In 1949, Archibald Montgomery Low, an engineer and physicist, proposed a plan to keep New York City nice and temperate. It involved putting a giant roof over the entire city. He wrote about the plan in San Antonio Light, saying:
CLIMATE "TO ORDER" -- One of the things to come, Professor A. M. Low points out, is likely to be the weather-controlled city. Using the famous New York skyline as a "model," the artist's conception, above, embodies some of the best scientific thinking of our time. "Roofs" like the one pictured may be constructed over cities and linked to skyscrapers to provide scientific control of weather. Open cross section of "roof" shows weather experts busy controlling temperature, etc.
This isn't the first time someone has proposed something like this. In 1952, the Edwardsville Intelligencer ran a piece envisioning our climate controlled future, as Matt Novak at Paleofuture quotes:
Weather-conditioned" communities in the future are perfectly feasible, according to a professor of architecture.
Ambrose M. Richardson of the University of Illinois announced that his graduate architecture students already are working on a model of plastic pillows, helium-filled and joined to make a mile-high floating dome.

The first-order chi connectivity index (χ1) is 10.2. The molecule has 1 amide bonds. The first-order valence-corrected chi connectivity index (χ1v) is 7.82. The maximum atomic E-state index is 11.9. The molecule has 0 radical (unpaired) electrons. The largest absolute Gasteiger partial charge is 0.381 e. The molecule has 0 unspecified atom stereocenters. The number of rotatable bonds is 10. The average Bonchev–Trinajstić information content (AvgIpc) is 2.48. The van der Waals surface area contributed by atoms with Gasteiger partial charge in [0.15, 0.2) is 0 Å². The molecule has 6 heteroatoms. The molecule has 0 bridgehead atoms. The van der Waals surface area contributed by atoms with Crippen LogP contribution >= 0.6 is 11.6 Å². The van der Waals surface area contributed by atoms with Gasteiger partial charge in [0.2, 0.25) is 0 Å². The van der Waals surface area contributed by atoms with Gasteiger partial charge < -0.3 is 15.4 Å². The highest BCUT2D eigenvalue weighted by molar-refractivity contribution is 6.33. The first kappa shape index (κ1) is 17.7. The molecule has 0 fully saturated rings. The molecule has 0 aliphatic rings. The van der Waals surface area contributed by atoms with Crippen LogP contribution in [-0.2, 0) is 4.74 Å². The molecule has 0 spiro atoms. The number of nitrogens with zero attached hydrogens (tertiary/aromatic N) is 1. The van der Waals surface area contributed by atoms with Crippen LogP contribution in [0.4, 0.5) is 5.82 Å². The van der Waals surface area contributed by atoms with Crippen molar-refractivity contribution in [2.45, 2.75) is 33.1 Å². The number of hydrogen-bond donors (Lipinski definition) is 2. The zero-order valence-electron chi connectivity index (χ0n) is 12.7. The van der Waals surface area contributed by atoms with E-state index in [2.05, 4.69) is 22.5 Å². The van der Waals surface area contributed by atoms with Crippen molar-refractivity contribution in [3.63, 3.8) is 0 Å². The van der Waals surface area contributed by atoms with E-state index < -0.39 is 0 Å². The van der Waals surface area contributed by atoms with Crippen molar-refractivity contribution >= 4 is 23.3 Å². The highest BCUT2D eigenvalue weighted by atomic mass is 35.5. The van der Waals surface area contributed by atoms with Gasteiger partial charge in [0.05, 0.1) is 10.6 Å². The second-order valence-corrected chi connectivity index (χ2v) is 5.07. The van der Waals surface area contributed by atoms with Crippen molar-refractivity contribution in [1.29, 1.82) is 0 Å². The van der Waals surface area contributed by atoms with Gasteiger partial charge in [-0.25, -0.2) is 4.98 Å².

Next spring Richardson intends to try the idea with a small dome covering about an acre of land.
He said the next step may be covering 10 or 15 acre areas such as football stadiums and baseball parks. Larger domes - made of thousands of transparent pillows each only a few feet square - covering whole communities would be only a step away.
Obviously, roofing New York City—or really any major metropolis—isn't exactly feasible. Today, we're more focusing on keeping the global climate from running away from us than on keeping the citizens of New York nice and comfortable.
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